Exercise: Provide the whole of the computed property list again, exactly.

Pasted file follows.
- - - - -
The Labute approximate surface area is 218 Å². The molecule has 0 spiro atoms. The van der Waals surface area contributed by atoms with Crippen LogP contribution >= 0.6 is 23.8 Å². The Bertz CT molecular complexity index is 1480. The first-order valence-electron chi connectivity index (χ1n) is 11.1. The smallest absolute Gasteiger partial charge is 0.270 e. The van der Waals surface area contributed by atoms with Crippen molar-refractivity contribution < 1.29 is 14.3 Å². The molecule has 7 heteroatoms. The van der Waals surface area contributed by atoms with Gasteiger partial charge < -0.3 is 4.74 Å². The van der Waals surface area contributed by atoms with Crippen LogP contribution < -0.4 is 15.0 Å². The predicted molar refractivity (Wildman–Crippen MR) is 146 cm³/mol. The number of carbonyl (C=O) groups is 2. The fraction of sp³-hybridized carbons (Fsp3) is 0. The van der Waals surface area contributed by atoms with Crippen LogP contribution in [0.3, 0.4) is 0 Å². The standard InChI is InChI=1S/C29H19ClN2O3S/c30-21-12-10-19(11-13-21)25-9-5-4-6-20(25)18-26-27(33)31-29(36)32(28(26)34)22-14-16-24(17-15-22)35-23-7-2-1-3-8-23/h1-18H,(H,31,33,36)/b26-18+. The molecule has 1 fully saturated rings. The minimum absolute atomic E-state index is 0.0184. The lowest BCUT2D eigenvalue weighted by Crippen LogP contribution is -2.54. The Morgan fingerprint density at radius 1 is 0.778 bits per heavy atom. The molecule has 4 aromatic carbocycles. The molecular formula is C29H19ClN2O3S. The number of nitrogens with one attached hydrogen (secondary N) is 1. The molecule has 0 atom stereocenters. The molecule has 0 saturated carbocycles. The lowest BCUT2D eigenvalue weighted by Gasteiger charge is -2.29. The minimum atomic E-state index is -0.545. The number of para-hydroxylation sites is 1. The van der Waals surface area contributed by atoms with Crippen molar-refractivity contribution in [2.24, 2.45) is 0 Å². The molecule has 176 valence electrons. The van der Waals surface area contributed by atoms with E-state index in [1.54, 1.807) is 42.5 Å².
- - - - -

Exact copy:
The Labute approximate surface area is 218 Å². The molecule has 0 spiro atoms. The van der Waals surface area contributed by atoms with Crippen LogP contribution >= 0.6 is 23.8 Å². The Bertz CT molecular complexity index is 1480. The first-order valence-electron chi connectivity index (χ1n) is 11.1. The smallest absolute Gasteiger partial charge is 0.270 e. The van der Waals surface area contributed by atoms with Crippen molar-refractivity contribution < 1.29 is 14.3 Å². The molecule has 7 heteroatoms. The van der Waals surface area contributed by atoms with Gasteiger partial charge < -0.3 is 4.74 Å². The van der Waals surface area contributed by atoms with Crippen LogP contribution < -0.4 is 15.0 Å². The predicted molar refractivity (Wildman–Crippen MR) is 146 cm³/mol. The number of carbonyl (C=O) groups is 2. The fraction of sp³-hybridized carbons (Fsp3) is 0. The van der Waals surface area contributed by atoms with Crippen LogP contribution in [0.3, 0.4) is 0 Å². The standard InChI is InChI=1S/C29H19ClN2O3S/c30-21-12-10-19(11-13-21)25-9-5-4-6-20(25)18-26-27(33)31-29(36)32(28(26)34)22-14-16-24(17-15-22)35-23-7-2-1-3-8-23/h1-18H,(H,31,33,36)/b26-18+. The molecule has 1 fully saturated rings. The minimum absolute atomic E-state index is 0.0184. The lowest BCUT2D eigenvalue weighted by Crippen LogP contribution is -2.54. The Morgan fingerprint density at radius 1 is 0.778 bits per heavy atom. The molecule has 4 aromatic carbocycles. The molecular formula is C29H19ClN2O3S. The number of nitrogens with one attached hydrogen (secondary N) is 1. The molecule has 0 atom stereocenters. The molecule has 0 saturated carbocycles. The lowest BCUT2D eigenvalue weighted by Gasteiger charge is -2.29. The minimum atomic E-state index is -0.545. The number of para-hydroxylation sites is 1. The van der Waals surface area contributed by atoms with Crippen molar-refractivity contribution in [2.24, 2.45) is 0 Å². The molecule has 176 valence electrons. The van der Waals surface area contributed by atoms with E-state index in [1.54, 1.807) is 42.5 Å².